Thus, Lonzo Ball gets to learn how to be a professional athlete of note while carrying the load of his father’s impression upon the nation as well as the loads of those who believe that sins of the father must revert to the son. Popularity’s dominant property is its corrosion, and Ball will have to have very fast feet and well-constructed shoes indeed to dance away from the rising tide of a bored fan base with an ax to grind.
It isn’t as instantly gratifying a train wreck as Mayweather-McGregor, but it is a triumph of the new marketing strategy of wholesale idiocy that diminishes the watcher as well as the watched.
Neither of these events are in and of themselves interesting. Mayweather-McGregor is simply a kangaroo boxing a bear because circus entertainment no longer has circuses as venues, and Ball’s summer bears almost no relationship to the true test of his career – how to be the best player on a terrible team and then make the adjustment to being the third best player on a rebuilding team.
Ball has a longer shelf life because of that single useful component, but it is made less rather than more interesting by the presence of his father, who is now indelibly part of the tale at a time when most parents leave their children to find their fortunes by the virtues of their skills and wits.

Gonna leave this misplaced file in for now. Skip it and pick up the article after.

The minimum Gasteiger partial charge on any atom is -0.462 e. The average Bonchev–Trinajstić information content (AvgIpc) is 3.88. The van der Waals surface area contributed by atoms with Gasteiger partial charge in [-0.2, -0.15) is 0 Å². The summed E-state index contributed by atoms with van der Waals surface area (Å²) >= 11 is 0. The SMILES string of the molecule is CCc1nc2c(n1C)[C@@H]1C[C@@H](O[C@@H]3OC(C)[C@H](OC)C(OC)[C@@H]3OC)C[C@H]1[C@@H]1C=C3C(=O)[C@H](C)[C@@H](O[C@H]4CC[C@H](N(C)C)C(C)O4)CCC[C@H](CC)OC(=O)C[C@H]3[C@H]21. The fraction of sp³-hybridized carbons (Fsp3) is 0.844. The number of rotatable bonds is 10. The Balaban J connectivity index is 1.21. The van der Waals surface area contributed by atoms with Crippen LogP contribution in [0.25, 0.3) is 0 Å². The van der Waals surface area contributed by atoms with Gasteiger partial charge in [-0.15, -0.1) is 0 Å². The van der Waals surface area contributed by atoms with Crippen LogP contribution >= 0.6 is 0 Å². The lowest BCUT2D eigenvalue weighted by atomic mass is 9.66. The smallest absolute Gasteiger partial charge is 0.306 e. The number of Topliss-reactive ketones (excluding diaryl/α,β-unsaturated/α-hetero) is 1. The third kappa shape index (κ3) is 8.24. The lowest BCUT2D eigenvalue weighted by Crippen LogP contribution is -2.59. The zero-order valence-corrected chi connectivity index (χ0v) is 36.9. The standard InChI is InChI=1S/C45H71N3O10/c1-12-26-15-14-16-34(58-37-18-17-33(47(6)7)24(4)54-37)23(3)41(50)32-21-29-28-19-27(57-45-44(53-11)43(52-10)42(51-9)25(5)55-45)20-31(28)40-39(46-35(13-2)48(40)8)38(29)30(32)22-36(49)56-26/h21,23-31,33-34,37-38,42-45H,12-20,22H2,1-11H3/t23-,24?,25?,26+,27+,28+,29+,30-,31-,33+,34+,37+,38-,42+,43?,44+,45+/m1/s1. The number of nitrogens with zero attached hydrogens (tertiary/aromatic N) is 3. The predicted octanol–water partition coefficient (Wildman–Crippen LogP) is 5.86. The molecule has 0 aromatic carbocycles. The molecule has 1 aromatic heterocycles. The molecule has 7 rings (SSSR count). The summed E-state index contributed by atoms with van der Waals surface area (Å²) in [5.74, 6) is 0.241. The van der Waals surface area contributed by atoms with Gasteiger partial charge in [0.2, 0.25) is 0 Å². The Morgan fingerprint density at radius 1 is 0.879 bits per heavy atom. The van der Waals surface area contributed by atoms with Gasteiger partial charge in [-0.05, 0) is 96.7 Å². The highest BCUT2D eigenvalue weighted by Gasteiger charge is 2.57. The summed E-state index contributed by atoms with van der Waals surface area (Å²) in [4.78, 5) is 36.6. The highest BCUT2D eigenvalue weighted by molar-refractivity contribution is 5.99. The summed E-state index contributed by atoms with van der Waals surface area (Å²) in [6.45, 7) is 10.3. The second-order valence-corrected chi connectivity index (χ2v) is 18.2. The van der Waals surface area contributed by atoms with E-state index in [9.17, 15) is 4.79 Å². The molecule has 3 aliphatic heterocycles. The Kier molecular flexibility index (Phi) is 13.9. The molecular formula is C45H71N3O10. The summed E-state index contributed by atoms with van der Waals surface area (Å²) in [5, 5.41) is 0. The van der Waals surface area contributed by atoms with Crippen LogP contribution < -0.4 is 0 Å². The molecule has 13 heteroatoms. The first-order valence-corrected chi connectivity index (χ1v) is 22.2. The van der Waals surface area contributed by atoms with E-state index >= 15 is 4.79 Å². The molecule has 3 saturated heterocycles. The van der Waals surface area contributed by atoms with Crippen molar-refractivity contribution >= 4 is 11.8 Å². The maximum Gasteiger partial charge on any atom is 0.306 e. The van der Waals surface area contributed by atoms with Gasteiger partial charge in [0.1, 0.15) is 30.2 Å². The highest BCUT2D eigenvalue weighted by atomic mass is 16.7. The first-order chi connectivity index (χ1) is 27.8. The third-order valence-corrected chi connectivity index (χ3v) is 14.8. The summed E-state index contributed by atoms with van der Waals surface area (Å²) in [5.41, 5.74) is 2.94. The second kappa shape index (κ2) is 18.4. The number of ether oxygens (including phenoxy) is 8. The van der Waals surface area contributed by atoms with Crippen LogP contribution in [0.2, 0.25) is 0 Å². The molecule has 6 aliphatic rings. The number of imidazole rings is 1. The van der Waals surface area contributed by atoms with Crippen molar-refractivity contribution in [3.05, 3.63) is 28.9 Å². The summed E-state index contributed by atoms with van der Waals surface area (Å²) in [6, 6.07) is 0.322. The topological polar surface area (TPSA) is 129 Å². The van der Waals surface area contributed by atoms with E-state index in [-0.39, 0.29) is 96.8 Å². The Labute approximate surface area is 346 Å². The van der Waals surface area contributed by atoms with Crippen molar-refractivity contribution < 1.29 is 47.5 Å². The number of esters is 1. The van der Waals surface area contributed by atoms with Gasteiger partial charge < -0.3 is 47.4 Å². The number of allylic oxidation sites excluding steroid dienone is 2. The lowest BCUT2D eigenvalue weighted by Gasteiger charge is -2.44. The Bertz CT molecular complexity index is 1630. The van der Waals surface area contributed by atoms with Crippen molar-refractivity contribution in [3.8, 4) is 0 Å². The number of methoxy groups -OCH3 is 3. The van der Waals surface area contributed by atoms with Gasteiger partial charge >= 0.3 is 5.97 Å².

McGregor-Mayweather has the sole benefit of being cringeworthy both before, during and after the event, a month-long smear of degradation that reduces all involved, including those who buy the fight, into penitents, into rolling apologies. It is an event in which nobody gets out with any shred of dignity, with the single revolting example of the grisly accountant-beasts who will take the Internal Revenue’s cut immediately after the fight.
And if that isn’t Satan winning, then you don’t know how to score a game in which Satan plays on all the teams at once and sees to it that the game is scheduled in the middle of July because some client of his told him it was the best time of year for personal and professional disgrace with a scoreboard on the end of it.